Captain Ken Elliot hurried down one of the long hallways of the State, War, and Navy Building. The bright sunshine of a clear summer day in Washington, D.C., illuminated the patterned marble floors and deep mahogany walls lined with portraits of America’s most decorated war heroes. Elliott rarely interacted with General Speltzer. Formidable stories about Speltzer’s accomplishments had trickled down to him through his superiors and their superiors. But Elliott had no idea why he had received orders to meet the General in his office. Knocking lightly on the door, he was commanded by a strong voice to come in. Elliott stopped to salute General Speltzer immediately after entering.
“At ease, captain,” the general said. “Take a seat and have a look at this.” Elliot couldn’t resist a quick glance at the photographs on the wall as he sat down to read the letter handed to him. The pictures showed Speltzer shaking hands with General Pershing, standing beside General MacArthur, and in casual conversation with ex-president Woodrow Wilson. It demonstrated the importance of military intelligence, Elliot thought. And while his opinion in this regard was by no means unbiased, he knew from firsthand experience how crucial intelligence could be to military success.
Turning his attention to the letter, he found that it was brief and to the point. Dated June 12th, 1933, it read:
To: U.S. Department of War, Military Intelligence Division I have made an invention that will end all wars. Please come see me as soon as possible.
“What do you make of it?” the general asked when Elliot looked up at him.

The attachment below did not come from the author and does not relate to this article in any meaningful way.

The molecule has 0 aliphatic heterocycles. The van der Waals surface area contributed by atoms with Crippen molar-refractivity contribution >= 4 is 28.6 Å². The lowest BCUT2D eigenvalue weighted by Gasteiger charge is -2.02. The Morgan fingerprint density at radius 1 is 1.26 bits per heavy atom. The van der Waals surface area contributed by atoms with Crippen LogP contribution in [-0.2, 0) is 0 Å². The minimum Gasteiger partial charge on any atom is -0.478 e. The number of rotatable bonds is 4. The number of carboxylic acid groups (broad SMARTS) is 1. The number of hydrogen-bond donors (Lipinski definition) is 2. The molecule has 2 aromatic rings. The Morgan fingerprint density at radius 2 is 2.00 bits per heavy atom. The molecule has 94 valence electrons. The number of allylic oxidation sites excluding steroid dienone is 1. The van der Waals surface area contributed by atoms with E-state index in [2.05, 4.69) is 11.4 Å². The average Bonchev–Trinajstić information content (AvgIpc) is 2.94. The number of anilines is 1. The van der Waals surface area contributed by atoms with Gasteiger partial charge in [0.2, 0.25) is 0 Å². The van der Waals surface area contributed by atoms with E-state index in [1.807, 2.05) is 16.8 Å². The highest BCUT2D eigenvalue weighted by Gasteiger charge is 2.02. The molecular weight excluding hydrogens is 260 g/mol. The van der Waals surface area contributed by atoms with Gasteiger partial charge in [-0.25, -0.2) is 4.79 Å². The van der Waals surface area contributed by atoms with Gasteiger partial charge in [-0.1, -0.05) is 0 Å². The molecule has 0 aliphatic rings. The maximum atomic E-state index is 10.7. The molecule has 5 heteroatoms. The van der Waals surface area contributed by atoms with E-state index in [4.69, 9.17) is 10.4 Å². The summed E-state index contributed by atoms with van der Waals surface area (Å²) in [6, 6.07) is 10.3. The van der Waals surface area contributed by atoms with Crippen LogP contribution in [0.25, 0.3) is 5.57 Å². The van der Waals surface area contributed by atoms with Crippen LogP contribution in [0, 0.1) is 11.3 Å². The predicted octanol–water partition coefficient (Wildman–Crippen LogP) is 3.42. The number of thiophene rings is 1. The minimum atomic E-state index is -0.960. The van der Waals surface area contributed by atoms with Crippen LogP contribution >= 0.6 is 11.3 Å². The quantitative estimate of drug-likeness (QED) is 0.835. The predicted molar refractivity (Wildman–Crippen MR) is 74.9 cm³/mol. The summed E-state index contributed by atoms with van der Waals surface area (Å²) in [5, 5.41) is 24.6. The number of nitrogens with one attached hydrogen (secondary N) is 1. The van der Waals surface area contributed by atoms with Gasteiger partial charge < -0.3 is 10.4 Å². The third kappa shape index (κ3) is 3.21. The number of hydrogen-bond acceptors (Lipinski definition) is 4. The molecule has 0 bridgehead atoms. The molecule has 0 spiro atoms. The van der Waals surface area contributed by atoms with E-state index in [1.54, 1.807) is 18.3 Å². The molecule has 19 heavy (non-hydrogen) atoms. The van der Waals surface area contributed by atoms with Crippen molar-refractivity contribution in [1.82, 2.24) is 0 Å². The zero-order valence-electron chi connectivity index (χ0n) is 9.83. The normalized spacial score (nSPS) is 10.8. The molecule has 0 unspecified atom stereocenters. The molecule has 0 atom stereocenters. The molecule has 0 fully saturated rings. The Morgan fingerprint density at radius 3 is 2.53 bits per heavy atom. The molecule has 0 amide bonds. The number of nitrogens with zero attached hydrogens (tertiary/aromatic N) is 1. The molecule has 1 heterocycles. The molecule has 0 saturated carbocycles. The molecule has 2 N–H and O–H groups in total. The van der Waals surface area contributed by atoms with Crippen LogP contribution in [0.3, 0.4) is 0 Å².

“Well, sir, I’m not sure exactly what to think. It certainly sounds interesting,” Elliot replied. “But how reliable is Tesla? I had the impression he was thought of as a bit of an eccentric nowadays.”
“He’s always been considered an eccentric genius, and he seems to have gone a little cuckoo lately, according to my sources,” the general said. “But the high-ups in the White House demand that we keep an eye on him at all times, especially when he claims to have a new invention.” “I can certainly see why, sir, given the ingenuity he has demonstrated in the past. Do we know where he is living these days?”
“New York City.”
“Can he be reached?”
“Well, captain, he will be soon. You’re about to enjoy a trip to the city at the expense of the U.S. Government. I’m assigning you the job of visiting Tesla and finding out whether there’s anything to this latest invention of his. I personally think that this is an immense waste of time and taxpayer money, but as you know very well, orders are orders.”